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In 2002, a technology was released that allowed physicians to see inside a patient’s small intestine by having them swallow a pill-sized camera. At the time, it had limitations – primarily, it couldn’t reach further into the digestive system to examine the colon, or large intestine. Now, physicians with the University of South Alabama Physicians Group can visualize the entire gastrointestinal tract using a new technology called PillCam COLON. USA is one of only 17 centers across the country that offers this technology.
“Thirteen years ago we introduced video capsule endoscopy for small bowel. Amid the enthusiasm, patients also wanted a video capsule to study the colon,” said Dr. Jack Di Palma, director of the University of South Alabama Digestive Health Center and professor of internal medicine at the USA College of Medicine. “Today we can offer that technology to patients.”
With PillCam COLON, developed by Given Imaging, physicians are able to visualize the colon to monitor and diagnose disorders of the gastrointestinal tract without sedation or invasive endoscopic procedures. The technology uses a tiny camera contained in a disposable capsule that naturally passes through the digestive system.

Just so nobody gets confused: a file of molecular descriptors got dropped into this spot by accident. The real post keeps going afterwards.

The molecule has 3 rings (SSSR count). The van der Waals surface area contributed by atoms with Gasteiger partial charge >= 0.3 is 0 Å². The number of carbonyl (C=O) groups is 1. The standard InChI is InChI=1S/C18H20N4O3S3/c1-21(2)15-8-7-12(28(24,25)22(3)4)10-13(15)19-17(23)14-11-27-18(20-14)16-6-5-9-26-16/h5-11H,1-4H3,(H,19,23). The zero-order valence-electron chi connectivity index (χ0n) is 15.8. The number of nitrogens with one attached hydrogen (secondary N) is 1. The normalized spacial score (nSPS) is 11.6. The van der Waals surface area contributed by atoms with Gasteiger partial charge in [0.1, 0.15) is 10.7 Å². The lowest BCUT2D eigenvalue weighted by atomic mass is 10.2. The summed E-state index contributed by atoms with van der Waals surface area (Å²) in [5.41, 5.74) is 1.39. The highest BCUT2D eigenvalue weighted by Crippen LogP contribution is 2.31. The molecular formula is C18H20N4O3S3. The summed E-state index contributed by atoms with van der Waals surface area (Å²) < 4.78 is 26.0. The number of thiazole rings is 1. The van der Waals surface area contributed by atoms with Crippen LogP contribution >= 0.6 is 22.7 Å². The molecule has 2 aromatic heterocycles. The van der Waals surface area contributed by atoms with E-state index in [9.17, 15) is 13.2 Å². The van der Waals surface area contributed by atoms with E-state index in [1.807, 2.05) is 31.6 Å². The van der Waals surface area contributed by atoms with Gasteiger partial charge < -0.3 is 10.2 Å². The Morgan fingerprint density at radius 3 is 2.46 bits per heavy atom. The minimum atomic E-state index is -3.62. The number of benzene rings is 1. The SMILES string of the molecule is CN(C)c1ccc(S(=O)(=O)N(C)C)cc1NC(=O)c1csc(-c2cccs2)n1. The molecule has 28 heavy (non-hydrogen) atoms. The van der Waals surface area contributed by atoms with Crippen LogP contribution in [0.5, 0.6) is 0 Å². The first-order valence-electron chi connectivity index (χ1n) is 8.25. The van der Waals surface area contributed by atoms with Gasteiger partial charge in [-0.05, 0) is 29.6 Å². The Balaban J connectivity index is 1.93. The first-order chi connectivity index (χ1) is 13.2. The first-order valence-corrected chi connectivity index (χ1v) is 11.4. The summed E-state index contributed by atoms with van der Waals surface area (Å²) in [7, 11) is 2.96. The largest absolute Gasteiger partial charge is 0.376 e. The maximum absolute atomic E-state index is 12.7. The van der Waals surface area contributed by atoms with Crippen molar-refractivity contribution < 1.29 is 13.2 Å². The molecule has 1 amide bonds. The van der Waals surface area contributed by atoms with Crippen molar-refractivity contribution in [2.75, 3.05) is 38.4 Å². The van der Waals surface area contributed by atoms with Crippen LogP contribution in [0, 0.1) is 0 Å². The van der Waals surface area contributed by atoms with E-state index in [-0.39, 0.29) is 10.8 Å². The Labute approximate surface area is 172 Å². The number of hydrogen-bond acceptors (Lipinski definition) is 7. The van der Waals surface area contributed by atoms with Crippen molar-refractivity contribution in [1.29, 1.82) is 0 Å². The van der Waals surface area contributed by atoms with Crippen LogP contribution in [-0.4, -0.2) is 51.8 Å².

While colonoscopy is still the gold standard for colon cancer screening, Dr. Di Palma said the new technology can be used for patients who have had an incomplete colonoscopy or for those who cannot tolerate a colonoscopy for screening.
Undergoing a complete colon evaluation is extremely important for the detection of polyps, small clumps of cells that form in the lining of the colon that can become cancerous over time. The accuracy of PillCam COLON is comparable to other colonoscopy alternatives for detecting polyps.
Similar to the preparation for colonoscopy, doctors may recommend a clear liquid diet the day before the exam and laxatives the night before and morning of the exam. The technology works like this: first, sensors connected to a belt are attached to the chest and abdomen. The patient wears the belt while it captures images transmitted from the camera and stores them in a small computer. The computer stores the pill’s journey through the gut, snapping two pictures per second. Images are later downloaded and viewed on the physician’s desktop computer.
After the exam, a colonoscopy may be recommended to remove and treat any findings such as polyps, if present.
Currently, PillCam COLON is not covered by insurance and costs $1,750. For more information, call (251) 660-5555.
To view local news coverage, visit the following link: WKRG
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